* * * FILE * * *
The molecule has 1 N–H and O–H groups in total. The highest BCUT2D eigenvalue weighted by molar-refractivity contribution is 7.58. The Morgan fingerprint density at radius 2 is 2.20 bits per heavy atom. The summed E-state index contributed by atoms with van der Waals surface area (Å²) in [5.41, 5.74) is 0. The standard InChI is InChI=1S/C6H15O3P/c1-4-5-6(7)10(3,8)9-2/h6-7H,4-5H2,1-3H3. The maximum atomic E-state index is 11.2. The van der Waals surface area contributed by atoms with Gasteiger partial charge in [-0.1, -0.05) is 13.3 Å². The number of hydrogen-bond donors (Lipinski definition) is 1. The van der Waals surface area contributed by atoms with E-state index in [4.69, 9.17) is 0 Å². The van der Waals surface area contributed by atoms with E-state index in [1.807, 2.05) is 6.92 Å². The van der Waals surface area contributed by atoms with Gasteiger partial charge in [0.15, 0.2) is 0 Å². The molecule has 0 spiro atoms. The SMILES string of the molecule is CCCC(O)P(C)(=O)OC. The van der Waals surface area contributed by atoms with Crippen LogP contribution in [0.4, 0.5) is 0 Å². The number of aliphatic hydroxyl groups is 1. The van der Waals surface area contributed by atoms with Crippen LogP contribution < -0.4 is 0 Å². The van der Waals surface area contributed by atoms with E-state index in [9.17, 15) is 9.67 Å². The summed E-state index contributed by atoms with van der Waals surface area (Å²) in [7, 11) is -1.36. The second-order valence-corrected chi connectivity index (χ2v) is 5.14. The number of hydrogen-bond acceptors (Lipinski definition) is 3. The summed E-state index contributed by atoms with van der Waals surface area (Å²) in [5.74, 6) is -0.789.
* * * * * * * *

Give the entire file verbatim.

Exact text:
The molecule has 1 N–H and O–H groups in total. The highest BCUT2D eigenvalue weighted by molar-refractivity contribution is 7.58. The Morgan fingerprint density at radius 2 is 2.20 bits per heavy atom. The summed E-state index contributed by atoms with van der Waals surface area (Å²) in [5.41, 5.74) is 0. The standard InChI is InChI=1S/C6H15O3P/c1-4-5-6(7)10(3,8)9-2/h6-7H,4-5H2,1-3H3. The maximum atomic E-state index is 11.2. The van der Waals surface area contributed by atoms with Gasteiger partial charge in [-0.1, -0.05) is 13.3 Å². The number of hydrogen-bond donors (Lipinski definition) is 1. The van der Waals surface area contributed by atoms with E-state index in [4.69, 9.17) is 0 Å². The van der Waals surface area contributed by atoms with E-state index in [1.807, 2.05) is 6.92 Å². The van der Waals surface area contributed by atoms with Gasteiger partial charge in [0.15, 0.2) is 0 Å². The molecule has 0 spiro atoms. The SMILES string of the molecule is CCCC(O)P(C)(=O)OC. The van der Waals surface area contributed by atoms with Crippen LogP contribution in [0.4, 0.5) is 0 Å². The number of aliphatic hydroxyl groups is 1. The van der Waals surface area contributed by atoms with Crippen LogP contribution < -0.4 is 0 Å². The van der Waals surface area contributed by atoms with E-state index in [9.17, 15) is 9.67 Å². The summed E-state index contributed by atoms with van der Waals surface area (Å²) in [7, 11) is -1.36. The second-order valence-corrected chi connectivity index (χ2v) is 5.14. The number of hydrogen-bond acceptors (Lipinski definition) is 3. The summed E-state index contributed by atoms with van der Waals surface area (Å²) in [5.74, 6) is -0.789.